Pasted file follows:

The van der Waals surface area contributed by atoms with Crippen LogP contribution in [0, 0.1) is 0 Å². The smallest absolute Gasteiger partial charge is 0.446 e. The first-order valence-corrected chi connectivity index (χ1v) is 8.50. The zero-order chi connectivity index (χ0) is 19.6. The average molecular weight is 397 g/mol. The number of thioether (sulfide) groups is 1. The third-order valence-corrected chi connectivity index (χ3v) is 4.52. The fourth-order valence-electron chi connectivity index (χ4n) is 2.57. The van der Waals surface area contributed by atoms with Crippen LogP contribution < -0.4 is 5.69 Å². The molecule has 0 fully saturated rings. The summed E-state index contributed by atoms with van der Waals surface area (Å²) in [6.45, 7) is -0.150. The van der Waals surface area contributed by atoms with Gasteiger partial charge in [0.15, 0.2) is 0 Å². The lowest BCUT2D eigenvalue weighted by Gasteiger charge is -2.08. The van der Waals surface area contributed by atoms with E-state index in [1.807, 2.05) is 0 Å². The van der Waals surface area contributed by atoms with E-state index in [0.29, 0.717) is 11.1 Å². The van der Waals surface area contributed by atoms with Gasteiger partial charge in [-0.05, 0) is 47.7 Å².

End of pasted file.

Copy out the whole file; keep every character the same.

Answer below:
The van der Waals surface area contributed by atoms with Crippen LogP contribution in [0, 0.1) is 0 Å². The smallest absolute Gasteiger partial charge is 0.446 e. The first-order valence-corrected chi connectivity index (χ1v) is 8.50. The zero-order chi connectivity index (χ0) is 19.6. The average molecular weight is 397 g/mol. The number of thioether (sulfide) groups is 1. The third-order valence-corrected chi connectivity index (χ3v) is 4.52. The fourth-order valence-electron chi connectivity index (χ4n) is 2.57. The van der Waals surface area contributed by atoms with Crippen LogP contribution < -0.4 is 5.69 Å². The molecule has 0 fully saturated rings. The summed E-state index contributed by atoms with van der Waals surface area (Å²) in [6.45, 7) is -0.150. The van der Waals surface area contributed by atoms with Gasteiger partial charge in [0.15, 0.2) is 0 Å². The lowest BCUT2D eigenvalue weighted by Gasteiger charge is -2.08. The van der Waals surface area contributed by atoms with E-state index in [1.807, 2.05) is 0 Å². The van der Waals surface area contributed by atoms with E-state index in [0.29, 0.717) is 11.1 Å². The van der Waals surface area contributed by atoms with Gasteiger partial charge in [-0.05, 0) is 47.7 Å².